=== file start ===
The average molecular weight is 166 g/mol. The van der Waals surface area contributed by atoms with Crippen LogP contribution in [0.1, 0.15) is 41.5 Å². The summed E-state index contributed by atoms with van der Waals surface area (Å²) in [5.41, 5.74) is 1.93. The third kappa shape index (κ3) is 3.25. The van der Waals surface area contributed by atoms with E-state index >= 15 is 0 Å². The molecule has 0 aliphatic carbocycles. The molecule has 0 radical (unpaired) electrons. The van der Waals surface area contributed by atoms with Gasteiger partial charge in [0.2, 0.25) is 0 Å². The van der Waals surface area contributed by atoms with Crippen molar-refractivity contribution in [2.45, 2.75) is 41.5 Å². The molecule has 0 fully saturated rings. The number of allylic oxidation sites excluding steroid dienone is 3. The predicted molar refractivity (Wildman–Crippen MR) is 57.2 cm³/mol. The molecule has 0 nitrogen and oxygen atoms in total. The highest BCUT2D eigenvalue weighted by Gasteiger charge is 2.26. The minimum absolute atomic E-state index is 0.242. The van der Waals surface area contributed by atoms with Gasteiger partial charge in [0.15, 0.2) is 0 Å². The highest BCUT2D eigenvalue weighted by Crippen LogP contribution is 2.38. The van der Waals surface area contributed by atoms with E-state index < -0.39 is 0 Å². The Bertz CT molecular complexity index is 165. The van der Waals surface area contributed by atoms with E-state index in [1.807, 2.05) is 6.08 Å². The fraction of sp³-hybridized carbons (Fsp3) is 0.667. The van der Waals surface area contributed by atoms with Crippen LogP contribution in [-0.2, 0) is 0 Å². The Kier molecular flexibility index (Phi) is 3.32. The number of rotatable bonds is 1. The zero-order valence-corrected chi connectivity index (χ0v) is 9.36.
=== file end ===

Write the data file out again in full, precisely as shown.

The average molecular weight is 166 g/mol. The van der Waals surface area contributed by atoms with Crippen LogP contribution in [0.1, 0.15) is 41.5 Å². The summed E-state index contributed by atoms with van der Waals surface area (Å²) in [5.41, 5.74) is 1.93. The third kappa shape index (κ3) is 3.25. The van der Waals surface area contributed by atoms with E-state index >= 15 is 0 Å². The molecule has 0 aliphatic carbocycles. The molecule has 0 radical (unpaired) electrons. The van der Waals surface area contributed by atoms with Gasteiger partial charge in [0.2, 0.25) is 0 Å². The van der Waals surface area contributed by atoms with Crippen molar-refractivity contribution in [2.45, 2.75) is 41.5 Å². The molecule has 0 fully saturated rings. The number of allylic oxidation sites excluding steroid dienone is 3. The predicted molar refractivity (Wildman–Crippen MR) is 57.2 cm³/mol. The molecule has 0 nitrogen and oxygen atoms in total. The highest BCUT2D eigenvalue weighted by Gasteiger charge is 2.26. The minimum absolute atomic E-state index is 0.242. The van der Waals surface area contributed by atoms with Gasteiger partial charge in [0.15, 0.2) is 0 Å². The highest BCUT2D eigenvalue weighted by Crippen LogP contribution is 2.38. The van der Waals surface area contributed by atoms with E-state index < -0.39 is 0 Å². The Bertz CT molecular complexity index is 165. The van der Waals surface area contributed by atoms with E-state index in [1.807, 2.05) is 6.08 Å². The fraction of sp³-hybridized carbons (Fsp3) is 0.667. The van der Waals surface area contributed by atoms with Crippen LogP contribution in [-0.2, 0) is 0 Å². The Kier molecular flexibility index (Phi) is 3.32. The number of rotatable bonds is 1. The zero-order valence-corrected chi connectivity index (χ0v) is 9.36.